Following the recent surge in coffee prices and rising transportation costs, foreign buyers have started to resist rising bean prices, exporters said. As a result, Indian exporters fear their buyers will turn to cheaper origin arabicas from the Central American region.
âWe are seeing some resistance from buyers in the Middle East to high prices for arabica,â said Ramesh Rajah, president of the Coffee Exporters Association.
âIt’s not just that coffee prices are on the rise, even logistics costs have been on the rise for some time now. It’s a double whammy for buyers, âsaid Rajah, adding that there would be some impact on Arabica exports for the 2021-22 season, as roasters may prefer to replace Indian Arabicas with origins. less expensive.
âWe are seeing a shift from India to other origins such as Honduras and Peru, especially in the medium and large roaster segment,â Rajah said.
However, the smaller roaster, who will be reluctant to change, is reluctant to place orders due to the higher prices. They hope prices will drop once arrivals increase in India, he added.
Ranked among other sweet, Indian arabicas have a market premium over New York terminal prices and are compared to Colombian and Guatemalan varieties.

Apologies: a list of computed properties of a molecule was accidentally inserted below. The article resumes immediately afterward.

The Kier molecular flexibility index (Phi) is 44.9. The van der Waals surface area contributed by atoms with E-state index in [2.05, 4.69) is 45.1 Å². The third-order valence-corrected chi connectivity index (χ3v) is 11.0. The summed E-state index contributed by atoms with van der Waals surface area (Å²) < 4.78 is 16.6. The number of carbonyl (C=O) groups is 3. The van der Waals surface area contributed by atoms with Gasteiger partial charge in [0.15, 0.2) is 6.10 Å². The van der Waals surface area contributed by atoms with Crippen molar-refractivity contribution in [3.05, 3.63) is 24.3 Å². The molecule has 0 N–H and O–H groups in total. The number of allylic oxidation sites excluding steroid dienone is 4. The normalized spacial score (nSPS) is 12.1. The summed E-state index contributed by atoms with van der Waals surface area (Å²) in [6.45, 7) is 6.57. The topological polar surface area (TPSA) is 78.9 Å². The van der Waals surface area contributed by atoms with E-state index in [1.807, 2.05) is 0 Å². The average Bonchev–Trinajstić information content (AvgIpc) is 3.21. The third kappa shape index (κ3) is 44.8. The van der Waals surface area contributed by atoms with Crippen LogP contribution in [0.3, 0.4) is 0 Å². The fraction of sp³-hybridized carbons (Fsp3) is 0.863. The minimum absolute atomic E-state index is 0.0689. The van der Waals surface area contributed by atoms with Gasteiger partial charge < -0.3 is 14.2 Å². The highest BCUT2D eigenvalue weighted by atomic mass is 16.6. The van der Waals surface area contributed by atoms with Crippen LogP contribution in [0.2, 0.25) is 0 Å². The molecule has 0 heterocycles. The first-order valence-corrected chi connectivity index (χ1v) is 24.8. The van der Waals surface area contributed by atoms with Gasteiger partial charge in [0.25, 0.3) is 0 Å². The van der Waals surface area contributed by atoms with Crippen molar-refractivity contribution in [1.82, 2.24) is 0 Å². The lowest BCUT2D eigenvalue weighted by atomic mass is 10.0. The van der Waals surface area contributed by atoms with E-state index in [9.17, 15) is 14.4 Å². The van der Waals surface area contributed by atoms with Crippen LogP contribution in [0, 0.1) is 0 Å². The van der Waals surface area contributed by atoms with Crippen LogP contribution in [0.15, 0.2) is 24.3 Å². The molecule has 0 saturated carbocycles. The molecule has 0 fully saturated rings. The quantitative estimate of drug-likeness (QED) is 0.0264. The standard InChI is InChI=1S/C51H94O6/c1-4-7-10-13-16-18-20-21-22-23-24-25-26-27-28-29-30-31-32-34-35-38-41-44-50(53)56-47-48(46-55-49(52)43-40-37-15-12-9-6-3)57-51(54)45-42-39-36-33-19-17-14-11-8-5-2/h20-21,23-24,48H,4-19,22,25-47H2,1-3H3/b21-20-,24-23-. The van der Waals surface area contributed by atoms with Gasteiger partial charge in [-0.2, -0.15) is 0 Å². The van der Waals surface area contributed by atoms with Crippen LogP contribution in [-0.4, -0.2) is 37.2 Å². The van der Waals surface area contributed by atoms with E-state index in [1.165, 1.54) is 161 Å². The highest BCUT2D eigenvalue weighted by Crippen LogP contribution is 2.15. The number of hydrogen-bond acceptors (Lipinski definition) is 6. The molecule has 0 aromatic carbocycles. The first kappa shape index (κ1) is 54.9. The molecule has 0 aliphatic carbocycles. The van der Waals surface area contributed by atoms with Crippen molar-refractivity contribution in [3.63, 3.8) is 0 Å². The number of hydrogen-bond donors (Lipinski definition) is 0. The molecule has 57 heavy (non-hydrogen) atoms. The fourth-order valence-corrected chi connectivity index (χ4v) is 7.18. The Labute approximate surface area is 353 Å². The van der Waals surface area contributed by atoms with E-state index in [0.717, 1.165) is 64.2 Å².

Prices at record levels
Rajah said Indian arabica prices are at record highs, following the global trend and at least 30% above previous highs. Arabica prices have been at their highest for several years, with the frost impacting Brazilian supplies. In India, prolonged monsoon rains are affecting the size of the crop, which growers estimate to be down by around 30 percent. Exporters see agricultural production between 60,000 and 70,000 tonnes this year.
Arabica exports in the current calendar year, January 1 to date, amounted to 48,250 tonnes out of total shipments of 3.59 lakh tonnes. Recently, the USDA India Post fixed Indian exports for the 2021-22 season at 3.41 lakh tonnes.
The USDA Post expects export demand to remain strong, but trade sources say current prices are preventing international buyers from placing larger orders.
“The arrivals of new crops from December should help control prices and orders are expected to increase, but there could be a slight reduction (3-4%) in green bean exports as higher transport costs push up. buyers to consider sourcing their coffee from other sources, such as Uganda, âthe Post said.
Trade sources say domestic and international coffee prices will remain high as rising transportation costs (due to shipping delays) persist for another 6 to 12 months. Trade sources say the cost of shipping a container to European destinations has increased sevenfold from last year.
âThere is also a higher frequency of cancellations by carriers when reserving space on ships, and there are substantial delays in transit times,â the Post said.